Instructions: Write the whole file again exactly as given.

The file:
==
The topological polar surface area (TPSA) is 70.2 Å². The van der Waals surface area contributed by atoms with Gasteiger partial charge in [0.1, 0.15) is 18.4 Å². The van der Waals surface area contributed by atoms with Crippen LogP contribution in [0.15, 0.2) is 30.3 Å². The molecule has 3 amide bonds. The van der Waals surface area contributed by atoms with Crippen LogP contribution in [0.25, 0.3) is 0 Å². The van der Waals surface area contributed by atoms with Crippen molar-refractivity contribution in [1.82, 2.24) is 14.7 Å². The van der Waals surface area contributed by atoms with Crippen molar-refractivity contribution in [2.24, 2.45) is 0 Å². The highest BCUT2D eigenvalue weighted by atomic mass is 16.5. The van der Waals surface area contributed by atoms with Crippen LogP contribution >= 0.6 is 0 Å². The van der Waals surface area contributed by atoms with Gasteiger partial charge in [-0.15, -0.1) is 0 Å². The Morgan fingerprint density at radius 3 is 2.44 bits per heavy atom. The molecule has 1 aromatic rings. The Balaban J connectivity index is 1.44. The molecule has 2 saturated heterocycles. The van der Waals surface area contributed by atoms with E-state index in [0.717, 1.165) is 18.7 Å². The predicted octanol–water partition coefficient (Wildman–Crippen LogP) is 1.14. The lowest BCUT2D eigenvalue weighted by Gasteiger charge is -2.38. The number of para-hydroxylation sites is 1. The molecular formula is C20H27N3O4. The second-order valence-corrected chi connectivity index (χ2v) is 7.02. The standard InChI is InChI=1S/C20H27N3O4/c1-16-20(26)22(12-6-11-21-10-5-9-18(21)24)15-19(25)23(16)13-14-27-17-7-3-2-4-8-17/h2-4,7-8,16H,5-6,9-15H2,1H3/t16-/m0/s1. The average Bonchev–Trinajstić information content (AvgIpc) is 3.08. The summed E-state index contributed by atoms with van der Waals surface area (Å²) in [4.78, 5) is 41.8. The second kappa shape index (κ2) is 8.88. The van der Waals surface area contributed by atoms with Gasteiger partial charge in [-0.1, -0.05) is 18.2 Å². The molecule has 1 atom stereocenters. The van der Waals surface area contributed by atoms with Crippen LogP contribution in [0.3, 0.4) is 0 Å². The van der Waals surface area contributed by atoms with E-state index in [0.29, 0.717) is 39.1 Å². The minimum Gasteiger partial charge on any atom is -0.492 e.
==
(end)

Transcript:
The topological polar surface area (TPSA) is 70.2 Å². The van der Waals surface area contributed by atoms with Gasteiger partial charge in [0.1, 0.15) is 18.4 Å². The van der Waals surface area contributed by atoms with Crippen LogP contribution in [0.15, 0.2) is 30.3 Å². The molecule has 3 amide bonds. The van der Waals surface area contributed by atoms with Crippen LogP contribution in [0.25, 0.3) is 0 Å². The van der Waals surface area contributed by atoms with Crippen molar-refractivity contribution in [1.82, 2.24) is 14.7 Å². The van der Waals surface area contributed by atoms with Crippen molar-refractivity contribution in [2.24, 2.45) is 0 Å². The highest BCUT2D eigenvalue weighted by atomic mass is 16.5. The van der Waals surface area contributed by atoms with Crippen LogP contribution >= 0.6 is 0 Å². The van der Waals surface area contributed by atoms with Gasteiger partial charge in [-0.15, -0.1) is 0 Å². The Morgan fingerprint density at radius 3 is 2.44 bits per heavy atom. The molecule has 1 aromatic rings. The Balaban J connectivity index is 1.44. The molecule has 2 saturated heterocycles. The van der Waals surface area contributed by atoms with E-state index in [0.717, 1.165) is 18.7 Å². The predicted octanol–water partition coefficient (Wildman–Crippen LogP) is 1.14. The lowest BCUT2D eigenvalue weighted by Gasteiger charge is -2.38. The number of para-hydroxylation sites is 1. The molecular formula is C20H27N3O4. The second-order valence-corrected chi connectivity index (χ2v) is 7.02. The standard InChI is InChI=1S/C20H27N3O4/c1-16-20(26)22(12-6-11-21-10-5-9-18(21)24)15-19(25)23(16)13-14-27-17-7-3-2-4-8-17/h2-4,7-8,16H,5-6,9-15H2,1H3/t16-/m0/s1. The average Bonchev–Trinajstić information content (AvgIpc) is 3.08. The summed E-state index contributed by atoms with van der Waals surface area (Å²) in [4.78, 5) is 41.8. The second kappa shape index (κ2) is 8.88. The van der Waals surface area contributed by atoms with Gasteiger partial charge in [-0.1, -0.05) is 18.2 Å². The molecule has 1 atom stereocenters. The van der Waals surface area contributed by atoms with Crippen LogP contribution in [0.3, 0.4) is 0 Å². The van der Waals surface area contributed by atoms with E-state index in [0.29, 0.717) is 39.1 Å². The minimum Gasteiger partial charge on any atom is -0.492 e.